• The visual cues on the iPhone screen are terrific.
  • She loves being able to sit in a comfortable chair and play solitaire — no lessons required for this!
  • She enjoys using the speaker feature rather than holding the phone up to her ear.
  • She likes to use Safari anytime and anywhere when she wants to look something up, though like me, she is sometimes frustrated when the phone is slower because there is no wi-fi.
  • She is starting to use the map app.

Continue reading “Grandma’s iPhone”

Posted in digital parenting, grandparents, parents and technology, social media friends, social networking

Kids, Tech, Social Media, and Grandparents!

Read about my daughter and her grandmother on Facebook.

Great article in the Wall Street Journal about kids and grandparents and the ways they are communicating with one another. In her May 9, 2001 article, OMG! My Grandparents R My BFF!, reporter Molly Baker takes readers on a “magical mystery tour” highlighting the ways generations are interacting (and sometimes leaving out the generation in the middle).

Last August I wrote about this digital family experience in a post, Yes! Grandma is on Facebookon my other blog, As Our Parents Age. Below is an excerpt of a post about my daughter and her grandmother.

Join Facebook?  For three years I avoided the site. I knew that some of my friends from work, church, and other activities were joining, but I just did not feel like it was a fit. My daughter, then in graduate school, used the social networking site, and she occasionally suggested I get started with Facebook. Still I refrained.

Continue reading “Kids, Tech, Social Media, and Grandparents!”

Posted in acceptable use, cultural changes, digital parenting, family conversations, parent child conversations, parents and technology, social media, social networking

Grandma/Grandkids Use Facebook: Do You?

Join Facebook?  For three years I avoided the site. I knew that some of my friends from work, church, and other activities were joining, and of course the kids at school were all over it, but I just did not feel like it was a fit. Way too different, I thought. My daughter, then in graduate school, used the social networking site, and she occasionally suggested I get started with Facebook (she spoke these words in bold). Still I refrained.

At some point, however, I became aware that my mother and my twenty-something daughter were communicating with each other more than usual. They knew things about each other that I did not know. Finally my daughter mentioned that her grandmother  — my mother — was on Facebook and that the two of them had “friended’ one another. That’s when I called Mom, at that time age 81. She explained that her fellow workers from the Obama campaign, exceptional young people she called them, had arranged virtual reunions on Facebook. They wanted her to participate and helped her get started.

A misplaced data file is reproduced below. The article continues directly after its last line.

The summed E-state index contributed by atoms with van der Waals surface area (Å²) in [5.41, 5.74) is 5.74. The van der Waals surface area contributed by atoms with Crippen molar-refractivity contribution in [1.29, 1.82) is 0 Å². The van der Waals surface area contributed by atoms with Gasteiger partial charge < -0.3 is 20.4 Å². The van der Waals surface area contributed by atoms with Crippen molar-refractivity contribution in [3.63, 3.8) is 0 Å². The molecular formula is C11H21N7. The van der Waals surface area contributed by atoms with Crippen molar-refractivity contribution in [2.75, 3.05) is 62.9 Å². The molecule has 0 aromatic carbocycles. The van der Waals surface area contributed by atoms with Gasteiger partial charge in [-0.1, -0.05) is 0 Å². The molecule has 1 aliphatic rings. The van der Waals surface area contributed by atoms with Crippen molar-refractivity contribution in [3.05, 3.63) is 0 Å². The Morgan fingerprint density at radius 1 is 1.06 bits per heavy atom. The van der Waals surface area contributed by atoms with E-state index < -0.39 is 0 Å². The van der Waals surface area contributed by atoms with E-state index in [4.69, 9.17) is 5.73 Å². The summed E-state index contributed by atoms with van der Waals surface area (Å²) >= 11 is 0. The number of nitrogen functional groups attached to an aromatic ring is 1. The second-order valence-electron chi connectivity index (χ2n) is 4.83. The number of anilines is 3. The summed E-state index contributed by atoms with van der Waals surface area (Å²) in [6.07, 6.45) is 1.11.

So, like many of today’s parents, I found that I was in the middle, but basically out of the generational communication loop. By the time I tuned in, my mother had over 100 friends, all people she knew in one way or another (no strangers and privacy settings in place, she reassured me), and quite a few in her age-range. I signed up for Facebook.

Continue reading “Grandma/Grandkids Use Facebook: Do You?”

Posted in digital citizenship, digital parenting, parent education, parents and technology, social media, social networking

Grandparents Are on Social Networks!

According to a December 15, 2010 USA Today article, people over age 65 are the fastest growing group of social networking users. Seniors Surge on Social Networks, by Janis Lloyd, described Generations 2010 by the Pew Internet and American Life Project, a report that examines the variation in Internet and social networking experiences among various age groups.

For adult children whose parents are older seniors, the Pew report presents fascinating data. “While the youngest generations are still significantly more likely to use social network sites, the fastest growth has come from internet users 74 and older: social network site usage for this oldest cohort has quadrupled since 2008, from 4% to 16%.” This change occurred between 2008 and 2010. What a great way for digital native grandchildren to interact with their grandparents.

The USA Today article also points out that the U.S. Administration on Aging has released a guide to help older people learn about life online, from joining social networks to hooking up to Skype and exploring Google.

You might enjoy reading this blog posting from a few months ago when I wrote about discovering how my  mother, in her early 80’s, was using Facebook.